ICWF 2015: Beethoven and the Moderns led by Larry Rachleff and Donald Schleicher

ICWF 2015: Beethoven and the Moderns led by Larry Rachleff and Donald Schleicher
ICWF 2015: Beethoven and the Moderns

From July 25-August 4, 2015 the International Conducting Workshop and Festival is again proud to hold a workshop, next summer back in Sofia, Bulgaria hosted by our old friends the New Symphony Orchestra, led by two of the most internationally esteemed conducting teachers: Larry Rachleff (Rice University and Rhode Island Philharmonic) and Donald Schleicher (University of Illinois and Pine Mountain Music Festival). They will be assisted by Benjamin Loeb (ICWF Artistic Director).

Donald SchleicherAs in the past, we will offer conducting training and critique in a non-competitive, professional and supportive atmosphere. It is a great opportunity to immerse oneself deeply in important standard and challenging orchestral repertoire which will include Beethoven Symphonies #3 and 5 and Leonore Overture #3, Shostakovich Symphony #5 and either the Violin or Cello Concerto #1, Copland El Salon Mexico and Appalachian Spring and Bernstein Candide Overture. (Repertoire is subject to change).

The schedule currently includes 12 Orchestra sessions (both 3- and 4-hour), 8 3-hour Sextet sessions, (one more of each than last summer), discussion, study and special subject sessions led by Susan Dunn, and a Chamber Music Concert. Each full participant will have 60 minutes of podium time with the full orchestra and at least 30 minutes with the sextet.

In the Orchestra sessions, conducting slots are 10 minutes long. In the Sextet sessions, participants will conduct a string quintet plus piano, which covers woodwinds and brass parts. Parts of some quintet sessions may be devoted to difficult excerpts that are pre-selected from the workshop repertoire that all participants will be expected to prepare. In the remainder of the sextet sessions, passages are to be selected by the participant. Each conductor will have individual choice of repertoire during orchestra sessions. In all sessions, podium time slots will be flexibly and transparently pre-assigned.

Levels of Participation
For this workshop we are offering only one level of participation which will include 60 minutes with the full orchestra. Sextet sessions will be equally divided among all conductors. All orchestra and sextet sessions will take place in the palatial Boyana Residence (subject to change).

Auditing is also available, but does not include any active podium time. The auditor level is designed for those either who have little experience and training, but show promise, or those with ample opportunity to conduct throughout the year, but want to use this workshop as a chance to observe master teaching.

All tuition fees include hotel and two meals each day. Fees must be paid in $US.

All sessions will be Digitally Recorded and ample opportunity will be provided to view session recordings. At the end of each conducting session or day, each conductor will receive a digital file of that session. Participants must provide storage media (hard drive is most recommended).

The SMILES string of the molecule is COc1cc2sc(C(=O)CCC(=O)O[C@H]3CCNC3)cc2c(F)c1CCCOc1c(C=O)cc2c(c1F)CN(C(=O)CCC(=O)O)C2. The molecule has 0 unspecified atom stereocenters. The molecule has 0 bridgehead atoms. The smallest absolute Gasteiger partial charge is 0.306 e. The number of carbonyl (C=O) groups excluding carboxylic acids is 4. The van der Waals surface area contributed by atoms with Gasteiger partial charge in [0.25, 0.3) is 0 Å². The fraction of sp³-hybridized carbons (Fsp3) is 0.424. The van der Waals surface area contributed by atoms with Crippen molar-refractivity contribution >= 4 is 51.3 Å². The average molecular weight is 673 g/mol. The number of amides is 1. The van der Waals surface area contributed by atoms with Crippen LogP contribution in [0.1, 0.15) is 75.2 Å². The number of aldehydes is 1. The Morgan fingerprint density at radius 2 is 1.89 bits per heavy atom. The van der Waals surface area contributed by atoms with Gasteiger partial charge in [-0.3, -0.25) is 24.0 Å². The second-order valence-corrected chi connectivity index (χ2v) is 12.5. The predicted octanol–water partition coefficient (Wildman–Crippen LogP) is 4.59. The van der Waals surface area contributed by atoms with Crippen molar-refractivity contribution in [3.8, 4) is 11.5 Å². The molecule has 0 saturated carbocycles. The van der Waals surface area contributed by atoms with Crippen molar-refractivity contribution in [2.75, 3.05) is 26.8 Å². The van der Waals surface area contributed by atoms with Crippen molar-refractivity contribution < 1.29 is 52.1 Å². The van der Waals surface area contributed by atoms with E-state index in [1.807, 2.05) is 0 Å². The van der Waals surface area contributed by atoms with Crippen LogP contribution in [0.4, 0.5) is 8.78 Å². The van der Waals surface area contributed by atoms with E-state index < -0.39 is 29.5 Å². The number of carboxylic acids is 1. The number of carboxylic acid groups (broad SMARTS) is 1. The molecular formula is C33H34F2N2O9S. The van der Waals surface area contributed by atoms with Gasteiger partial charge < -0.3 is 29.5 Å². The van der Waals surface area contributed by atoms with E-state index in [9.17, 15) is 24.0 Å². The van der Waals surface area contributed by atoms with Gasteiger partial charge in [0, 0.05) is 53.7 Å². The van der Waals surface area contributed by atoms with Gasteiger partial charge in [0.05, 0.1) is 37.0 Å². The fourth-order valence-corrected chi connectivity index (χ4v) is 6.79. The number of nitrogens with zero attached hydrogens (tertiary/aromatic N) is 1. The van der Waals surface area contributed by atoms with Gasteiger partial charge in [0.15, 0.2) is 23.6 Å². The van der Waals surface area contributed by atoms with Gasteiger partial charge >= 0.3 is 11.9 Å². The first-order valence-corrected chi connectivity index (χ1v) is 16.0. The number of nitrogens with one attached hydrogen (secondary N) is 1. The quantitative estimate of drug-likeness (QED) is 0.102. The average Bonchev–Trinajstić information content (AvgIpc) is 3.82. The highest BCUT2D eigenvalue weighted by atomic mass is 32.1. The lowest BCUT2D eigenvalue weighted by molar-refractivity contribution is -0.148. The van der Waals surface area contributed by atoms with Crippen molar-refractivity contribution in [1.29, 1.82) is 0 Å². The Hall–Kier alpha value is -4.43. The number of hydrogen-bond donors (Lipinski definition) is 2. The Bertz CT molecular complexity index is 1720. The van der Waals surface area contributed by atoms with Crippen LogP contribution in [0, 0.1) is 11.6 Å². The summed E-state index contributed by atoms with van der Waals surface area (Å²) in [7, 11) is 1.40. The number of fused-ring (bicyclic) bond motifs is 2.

Concurrent with the workshop, the International Conducting Workshop Festival will present one Chamber Music Concert featuring faculty, guest artists, and NSO members. Participants will not perform on these concerts. The repertoire on these concerts will be devoted to music of the three composers and their contemporaries. All rehearsals and concerts are open to the participants.

New Symphony Orchestra
The New Symphony Orchestra was founded in 1991 as an alternative to the existing musical institutions financially supported and controlled by the state. During the years since it was founded the New Symphony Orchestra has produced a cultural model of its own and has created a Society of Friends, dedicated to the welfare of this cultural institution, which is unique in Bulgaria. Julia Hristova’s Concert House, opened in 1990, served as a basis on which the Orchestra was founded. This House had its own unique system of organizing and financing the orchestra and working with its young musicians. According to the words of its founder, Julia Hristova, “We worked not to survive but to create.”

From the very beginning the idea of the New Symphony Orchestra was to be both a school and an institution taking care of young, talented musicians who had no experience on the stages of concert halls, but who had the strong desire to work and perfect them-selves. Over eight hundred musicians of an average age between 18 and 27 have played for the Orchestra. Musician from the School of the New Symphony Orchestra are now members of the biggest Bulgarian orchestral institutions and opera houses, and of orchestras in the USA, Latin America, South Africa, Western and Central Europe. The leading principles in the work with the young musicians, most of whom are still students, is respect for one’s personal opinions, equal opportunities and flexibility in the system of work. According to Julia Hristova “The most important goal in our work is not the concert, but one’s love in the process of ‘making’ music”.

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